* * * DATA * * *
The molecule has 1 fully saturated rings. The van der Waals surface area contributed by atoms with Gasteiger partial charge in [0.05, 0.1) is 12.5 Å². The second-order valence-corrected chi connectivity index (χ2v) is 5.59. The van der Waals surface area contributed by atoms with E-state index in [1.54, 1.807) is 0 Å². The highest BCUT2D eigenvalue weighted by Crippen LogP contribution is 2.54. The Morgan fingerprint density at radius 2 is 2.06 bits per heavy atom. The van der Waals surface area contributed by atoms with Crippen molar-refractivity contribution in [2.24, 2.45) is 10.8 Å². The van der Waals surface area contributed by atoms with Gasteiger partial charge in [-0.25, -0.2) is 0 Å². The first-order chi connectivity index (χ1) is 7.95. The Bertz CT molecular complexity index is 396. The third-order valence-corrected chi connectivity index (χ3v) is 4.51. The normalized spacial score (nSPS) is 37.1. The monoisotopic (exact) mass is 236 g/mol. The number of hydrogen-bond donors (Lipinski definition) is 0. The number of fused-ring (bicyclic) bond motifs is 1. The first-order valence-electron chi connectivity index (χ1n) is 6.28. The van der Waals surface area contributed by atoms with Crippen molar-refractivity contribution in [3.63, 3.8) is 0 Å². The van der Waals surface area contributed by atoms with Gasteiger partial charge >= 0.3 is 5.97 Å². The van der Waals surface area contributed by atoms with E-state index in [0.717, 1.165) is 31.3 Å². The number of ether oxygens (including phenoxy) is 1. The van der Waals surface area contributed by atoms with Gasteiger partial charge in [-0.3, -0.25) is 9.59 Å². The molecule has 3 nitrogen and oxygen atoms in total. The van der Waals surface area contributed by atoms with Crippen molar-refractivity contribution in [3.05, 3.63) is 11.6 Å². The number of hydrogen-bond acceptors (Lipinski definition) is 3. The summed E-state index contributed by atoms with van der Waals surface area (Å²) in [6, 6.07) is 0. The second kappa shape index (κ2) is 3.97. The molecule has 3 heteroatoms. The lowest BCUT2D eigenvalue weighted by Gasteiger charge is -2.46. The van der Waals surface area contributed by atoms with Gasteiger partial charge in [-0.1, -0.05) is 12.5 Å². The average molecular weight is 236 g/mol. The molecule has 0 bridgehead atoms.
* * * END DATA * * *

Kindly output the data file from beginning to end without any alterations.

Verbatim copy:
The molecule has 1 fully saturated rings. The van der Waals surface area contributed by atoms with Gasteiger partial charge in [0.05, 0.1) is 12.5 Å². The second-order valence-corrected chi connectivity index (χ2v) is 5.59. The van der Waals surface area contributed by atoms with E-state index in [1.54, 1.807) is 0 Å². The highest BCUT2D eigenvalue weighted by Crippen LogP contribution is 2.54. The Morgan fingerprint density at radius 2 is 2.06 bits per heavy atom. The van der Waals surface area contributed by atoms with Crippen molar-refractivity contribution in [2.24, 2.45) is 10.8 Å². The van der Waals surface area contributed by atoms with Gasteiger partial charge in [-0.25, -0.2) is 0 Å². The first-order chi connectivity index (χ1) is 7.95. The Bertz CT molecular complexity index is 396. The third-order valence-corrected chi connectivity index (χ3v) is 4.51. The normalized spacial score (nSPS) is 37.1. The monoisotopic (exact) mass is 236 g/mol. The number of hydrogen-bond donors (Lipinski definition) is 0. The number of fused-ring (bicyclic) bond motifs is 1. The first-order valence-electron chi connectivity index (χ1n) is 6.28. The van der Waals surface area contributed by atoms with Crippen molar-refractivity contribution in [3.63, 3.8) is 0 Å². The van der Waals surface area contributed by atoms with Gasteiger partial charge >= 0.3 is 5.97 Å². The van der Waals surface area contributed by atoms with E-state index in [0.717, 1.165) is 31.3 Å². The number of ether oxygens (including phenoxy) is 1. The van der Waals surface area contributed by atoms with Gasteiger partial charge in [-0.3, -0.25) is 9.59 Å². The molecule has 3 nitrogen and oxygen atoms in total. The van der Waals surface area contributed by atoms with Crippen molar-refractivity contribution in [3.05, 3.63) is 11.6 Å². The number of hydrogen-bond acceptors (Lipinski definition) is 3. The summed E-state index contributed by atoms with van der Waals surface area (Å²) in [6, 6.07) is 0. The second kappa shape index (κ2) is 3.97. The molecule has 3 heteroatoms. The lowest BCUT2D eigenvalue weighted by Gasteiger charge is -2.46. The van der Waals surface area contributed by atoms with Gasteiger partial charge in [-0.1, -0.05) is 12.5 Å². The average molecular weight is 236 g/mol. The molecule has 0 bridgehead atoms.